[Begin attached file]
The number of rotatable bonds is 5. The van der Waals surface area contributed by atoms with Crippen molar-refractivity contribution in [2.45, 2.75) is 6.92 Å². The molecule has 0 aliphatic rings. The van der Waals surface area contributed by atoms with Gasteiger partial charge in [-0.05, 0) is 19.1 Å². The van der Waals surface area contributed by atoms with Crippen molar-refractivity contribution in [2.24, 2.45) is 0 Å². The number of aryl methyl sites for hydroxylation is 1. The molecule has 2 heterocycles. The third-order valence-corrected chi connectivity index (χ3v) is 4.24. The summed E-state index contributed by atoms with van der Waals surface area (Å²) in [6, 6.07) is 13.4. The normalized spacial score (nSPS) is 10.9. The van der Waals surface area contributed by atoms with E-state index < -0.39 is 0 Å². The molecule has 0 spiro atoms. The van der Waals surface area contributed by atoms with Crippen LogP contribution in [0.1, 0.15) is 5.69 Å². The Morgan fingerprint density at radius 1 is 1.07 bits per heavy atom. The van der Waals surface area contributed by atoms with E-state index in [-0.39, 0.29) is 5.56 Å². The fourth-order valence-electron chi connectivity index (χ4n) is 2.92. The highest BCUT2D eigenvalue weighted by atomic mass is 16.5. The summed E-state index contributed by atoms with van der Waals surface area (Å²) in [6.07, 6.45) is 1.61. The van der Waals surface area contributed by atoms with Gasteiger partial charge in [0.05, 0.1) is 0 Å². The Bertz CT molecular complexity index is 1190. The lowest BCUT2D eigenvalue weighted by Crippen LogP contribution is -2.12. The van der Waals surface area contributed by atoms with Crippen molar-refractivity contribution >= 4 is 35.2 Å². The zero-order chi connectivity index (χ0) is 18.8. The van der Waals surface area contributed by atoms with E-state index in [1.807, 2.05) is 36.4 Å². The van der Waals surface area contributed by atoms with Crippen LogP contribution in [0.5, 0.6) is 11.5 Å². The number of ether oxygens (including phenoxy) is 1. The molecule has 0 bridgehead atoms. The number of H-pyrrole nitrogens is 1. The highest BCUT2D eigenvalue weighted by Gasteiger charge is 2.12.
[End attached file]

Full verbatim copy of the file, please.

The number of rotatable bonds is 5. The van der Waals surface area contributed by atoms with Crippen molar-refractivity contribution in [2.45, 2.75) is 6.92 Å². The molecule has 0 aliphatic rings. The van der Waals surface area contributed by atoms with Gasteiger partial charge in [-0.05, 0) is 19.1 Å². The van der Waals surface area contributed by atoms with Crippen molar-refractivity contribution in [2.24, 2.45) is 0 Å². The number of aryl methyl sites for hydroxylation is 1. The molecule has 2 heterocycles. The third-order valence-corrected chi connectivity index (χ3v) is 4.24. The summed E-state index contributed by atoms with van der Waals surface area (Å²) in [6, 6.07) is 13.4. The normalized spacial score (nSPS) is 10.9. The van der Waals surface area contributed by atoms with E-state index < -0.39 is 0 Å². The molecule has 0 spiro atoms. The van der Waals surface area contributed by atoms with Crippen LogP contribution in [0.1, 0.15) is 5.69 Å². The Morgan fingerprint density at radius 1 is 1.07 bits per heavy atom. The van der Waals surface area contributed by atoms with E-state index in [-0.39, 0.29) is 5.56 Å². The fourth-order valence-electron chi connectivity index (χ4n) is 2.92. The highest BCUT2D eigenvalue weighted by atomic mass is 16.5. The summed E-state index contributed by atoms with van der Waals surface area (Å²) in [6.07, 6.45) is 1.61. The van der Waals surface area contributed by atoms with Gasteiger partial charge in [0.05, 0.1) is 0 Å². The Bertz CT molecular complexity index is 1190. The lowest BCUT2D eigenvalue weighted by Crippen LogP contribution is -2.12. The van der Waals surface area contributed by atoms with Crippen molar-refractivity contribution >= 4 is 35.2 Å². The zero-order chi connectivity index (χ0) is 18.8. The van der Waals surface area contributed by atoms with E-state index in [1.807, 2.05) is 36.4 Å². The van der Waals surface area contributed by atoms with Crippen LogP contribution in [0.5, 0.6) is 11.5 Å². The number of ether oxygens (including phenoxy) is 1. The molecule has 0 bridgehead atoms. The number of H-pyrrole nitrogens is 1. The highest BCUT2D eigenvalue weighted by Gasteiger charge is 2.12.